LISBON - With St. Patrick's Day upon us, many people turned to the Columbiana County Archives and Research Center to find ways to research their Irish heritage.
The non-profit organization held a class at the center last week and provided tips on what to do, where to look and how to go about finding information on someone's heritage.
During the class, CCARC member Mary Ann Barnheiser-Creatore gave insight as to how someone might figure out where he or she came from.
Donna Carroll, Columbiana County Archives and Research Center president Linda McElroy and Mary Ann Barnheiser-Creatore look over historical facts during a genealogy class at the Columbiana County Archives and Research Center in Lisbon on Tuesday. The class discussed tracing back their Irish heritage and was hosted by the center. (Salem News photo by Steve Rappach)
"A lot of people tell you by the county they came from," she said. "There are hints as to where you may be from based on your last name."
Creatore provided a map of Ireland, roughly the size of the state of Ohio, and noted prominent names from each county to serve as help.
She warned, however, about looking up someone if the person in question has a common name like Smith or Jones.
"I had a guy come in the other day, but I had a tough time there because the name is so common, there were over 40 people with the same name," Creatore said. "You would have to try to get more information in that case."
During the class, attendees brought laptops and tablets and were invited to connect to the Internet to research their lineage with free genealogy websites like Castle Garden and FamilySearch.
Creatore recommends, however, being careful when visiting certain websites for that the sites might contain incomplete information.
"Anything you see on these websites may be correct," Creatore said. "You still need to document it, though. Someone else might have done the information, but you still want to watch."
The popularity of shows like "Who Do You Think You Are" encouraged many people to trace back their heritage, but Creatore and CCARC president Linda McElroy noted that learning about ancestry takes a lot more time than an hour.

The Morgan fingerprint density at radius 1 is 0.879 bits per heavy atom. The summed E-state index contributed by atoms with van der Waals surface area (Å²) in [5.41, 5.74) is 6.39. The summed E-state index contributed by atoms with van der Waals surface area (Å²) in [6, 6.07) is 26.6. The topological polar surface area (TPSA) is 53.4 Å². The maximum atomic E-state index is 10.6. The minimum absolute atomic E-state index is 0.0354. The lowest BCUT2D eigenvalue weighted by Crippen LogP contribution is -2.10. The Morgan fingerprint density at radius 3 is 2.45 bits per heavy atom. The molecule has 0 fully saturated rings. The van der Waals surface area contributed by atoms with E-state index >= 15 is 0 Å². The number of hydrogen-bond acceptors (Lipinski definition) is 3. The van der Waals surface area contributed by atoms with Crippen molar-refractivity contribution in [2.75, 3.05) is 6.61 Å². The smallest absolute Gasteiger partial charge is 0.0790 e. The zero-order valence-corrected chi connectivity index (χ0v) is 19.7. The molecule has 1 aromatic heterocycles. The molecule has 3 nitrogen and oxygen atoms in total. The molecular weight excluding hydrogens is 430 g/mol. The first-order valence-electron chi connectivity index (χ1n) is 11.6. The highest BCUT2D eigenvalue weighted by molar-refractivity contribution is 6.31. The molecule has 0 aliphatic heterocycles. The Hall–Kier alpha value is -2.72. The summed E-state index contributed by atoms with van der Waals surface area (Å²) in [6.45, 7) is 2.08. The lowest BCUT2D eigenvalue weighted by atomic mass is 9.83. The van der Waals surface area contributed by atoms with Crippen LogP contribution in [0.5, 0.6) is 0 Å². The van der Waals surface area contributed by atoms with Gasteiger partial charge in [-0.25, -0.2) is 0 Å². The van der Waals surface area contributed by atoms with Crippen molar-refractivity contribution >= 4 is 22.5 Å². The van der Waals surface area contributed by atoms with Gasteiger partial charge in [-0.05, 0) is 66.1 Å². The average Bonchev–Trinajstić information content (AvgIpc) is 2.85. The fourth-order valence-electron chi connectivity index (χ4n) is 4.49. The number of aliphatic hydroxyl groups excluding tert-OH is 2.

"People think that because of the Internet, everything is instant, and it's not," McElroy said. "There are lots of places to look for the information, and it's takes awhile to get all the information that is needed."
"It takes a lot of serious research, it could take months or even years," Creatore said. "It's like a journey. You would have to go to several places to look for the information that you need."
Both also agree that genealogy is about more than just names and dates.
"I like to call it fishing with a big net," Creatore said. "Some people want to know about just the names and dates of people, but we also like to learn about the personality."
"If you see just a name with a birth date and a death date, then that's boring," McElvoy said. "You would want to look into the way the person behaved, the way he was. That's what brings the memory of that person alive."
The class served as one of the many services provided by the center, which houses several historical articles regarding Columbiana County, and looks to help everyone from around the world.
"We love to help people out that come here," McElvoy said. "We've had people come from other countries, we've had people come from coast to coast and do research here, and I think we have helped them."
The center is located on South Market Street in Lisbon and is open from 9:30 a.m. through 5 p.m. Tuesdays, and 9:30 a.m. through 3 p.m. Wednesdays through Fridays.